Saving Sharks From Finning
According to the best data, fins from 26 million to 73 million sharks are annually traded on the global market. With true sharks harder to come by, rays (which can be thought of as sharks whose pectoral fins have transformed to “wings”) and sawfishes are also being depleted for shark-fin soup. Extinction caused by human exploitation has yet to be documented in marine fishes. But without drastic national and international reform, it now appears possible for dozens of shark and batoid species.
Even in the early 1980s scientists were seeing major shark declines along our Atlantic Coast. The reason: dead-on-the dock fishing tournaments, a U.S. tradition inspired by Jaws. The only parts of these sharks not routinely wasted were fins.
Only Australia, New Zealand, and the United States have designed and enforce comprehensive shark management plans. But managing sharks is not the same as using them wisely or ethically. “The U.S. had been a leader for years,” says famed shark researcher Sam “Doc” Gruber, who owns and runs the Bimini Biological Field Station. “But we’ve fallen behind many other nations. There’s no real reason to catch these fish. Their value is high because of the fins, but to me that’s so inappropriate. We might as well be cutting out flamingo tongues like the Romans.”
On December 1, 2011, the Association for Professional Observers (a group that supports fisheries observers hired by the National Marine Fisheries Service to do onboard monitoring of fishing practices) and Public Employees for Environmental Responsibility filed a formal complaint with the NMFS, charging that observers who report such violations as finning are fired or assigned “punishment trips.” According to the complaint, observers have been informed that finning violations “were not of interest” to the agency. One observer claimed to have been told by an agency official: “If you have a problem with [these and other] violations, you better get out of the program now.” The NMFS declined to give me a response other than to say: “If we find merit to the allegations, we will address these issues.”
Still, any deficiency in U.S. shark management and enforcement is rendered trivial by the free-for-all happening on the high seas, where sharking is supposedly regulated by the International Commission for the Conservation of Atlantic Tunas (ICCAT), among other bodies. At ICCAT annual meetings, representatives of the 48 member nations almost never vote. If a nation doesn’t like a proposed rule, it can nix it simply by objecting. For example, at ICCAT’s 2010 and 2011 meetings, the European Union proposed that porbeagles, IUCN-listed as endangered in the northwest Atlantic, be protected. But both times Canada, the only country with a targeted porbeagle fishery, shot down protection. In 2011, for the third year in a row, the United States, Brazil, and Belize tried and failed to get ICCAT to replace its current fin-to-carcass weight ratio requirement with a ban on removing fins at sea. But China, Japan, and South Africa shot down the proposal with the absurd argument that it required too much effort on the part of fishermen.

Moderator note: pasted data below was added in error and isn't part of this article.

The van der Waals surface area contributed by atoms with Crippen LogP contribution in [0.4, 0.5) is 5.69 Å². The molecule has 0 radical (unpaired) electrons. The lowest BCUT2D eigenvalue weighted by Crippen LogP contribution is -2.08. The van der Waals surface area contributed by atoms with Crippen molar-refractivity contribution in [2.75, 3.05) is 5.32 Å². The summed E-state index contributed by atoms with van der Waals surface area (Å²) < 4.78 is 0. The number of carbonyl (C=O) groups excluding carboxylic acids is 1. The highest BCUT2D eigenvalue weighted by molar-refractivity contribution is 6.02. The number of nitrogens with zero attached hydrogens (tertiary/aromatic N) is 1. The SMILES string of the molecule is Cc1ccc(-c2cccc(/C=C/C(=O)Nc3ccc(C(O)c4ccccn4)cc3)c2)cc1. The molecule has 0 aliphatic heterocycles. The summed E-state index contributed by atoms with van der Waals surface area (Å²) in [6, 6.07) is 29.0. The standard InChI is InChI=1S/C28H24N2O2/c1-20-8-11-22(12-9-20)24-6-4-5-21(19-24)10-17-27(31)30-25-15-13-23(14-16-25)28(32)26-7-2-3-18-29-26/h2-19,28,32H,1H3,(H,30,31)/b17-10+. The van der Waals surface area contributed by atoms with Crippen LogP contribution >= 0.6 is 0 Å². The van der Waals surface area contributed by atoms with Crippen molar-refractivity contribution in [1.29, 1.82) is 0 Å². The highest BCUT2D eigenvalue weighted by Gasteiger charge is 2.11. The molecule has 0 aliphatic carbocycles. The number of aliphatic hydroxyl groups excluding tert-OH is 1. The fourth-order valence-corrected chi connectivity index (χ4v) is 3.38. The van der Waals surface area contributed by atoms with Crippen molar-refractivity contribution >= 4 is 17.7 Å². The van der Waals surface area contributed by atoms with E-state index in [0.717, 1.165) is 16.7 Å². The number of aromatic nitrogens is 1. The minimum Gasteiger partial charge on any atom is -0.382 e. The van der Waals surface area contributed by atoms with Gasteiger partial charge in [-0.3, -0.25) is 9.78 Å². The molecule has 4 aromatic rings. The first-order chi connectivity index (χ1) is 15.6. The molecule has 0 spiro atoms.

In 1996, with the fin trade soaring and sharks plummeting, Audubon sent me to Philadelphia to attend the shark meeting of the Mid-Atlantic Fisheries Management Council. Jack Musick, then of the vertebrate ecology and systematics programs at the Virginia Institute of Marine Science, scolded the NMFS for its shark plan—a generic document for multiple species and built around a recovery rate three times higher than biologically possible. Musick testified that it was “very frustrating for those of us in the scientific community who work with these animals to keep coming to these meetings, keep presenting the data, and have the NMFS blow us off.”
Musick has since left the institute but serves on the IUCN Shark Specialist Group, the Atlantic States Marine Fisheries Commission, and the NMFS stock-assessment team. “How is the U.S. doing on sharks today compared with when I saw you last?” I asked him last November.
“Night and day,” he replied, offering the strict management perspective as opposed to Gruber’s thoughts on ethics. “NMFS has established a population-dynamics group of Ph.D.-level shark people. What we have now are species-specific assessments. Sandbars [save for a small scientific take to keep tabs on the population], duskies, and sand tigers are now protected; they have to be released alive. Some species, like blacktips, have recovered. Others have stopped declining. Now there are quotas for large and small coastal sharks. In terms of management along the East Coast, I think things are well in hand. Now we have to wait for the populations to come back, and some are doing that. I would say now the Atlantic Coast shark fisheries are among the best managed in the world.” On our Pacific Coast, where cold water limits shark fauna anyway, Washington, Oregon, and California banned possession and sale of shark fins in 2011.
Furthermore, the amended 1996 Sustainable Fisheries Act is spurring the NMFS to do its job; it makes the agency’s previously routine approvals of overfishing illegal.
But any progress in building shark populations in U.S. waters is more than negated by the global slaughter—usually for fins. Despite enlightened management of sharks in its own waters, the United States ranks eighth among the world’s top shark- and batoid-killing nations (ahead of even China and Japan). And the demand for shark-fin soup among Asian-Americans makes the United States a major importer of processed fins.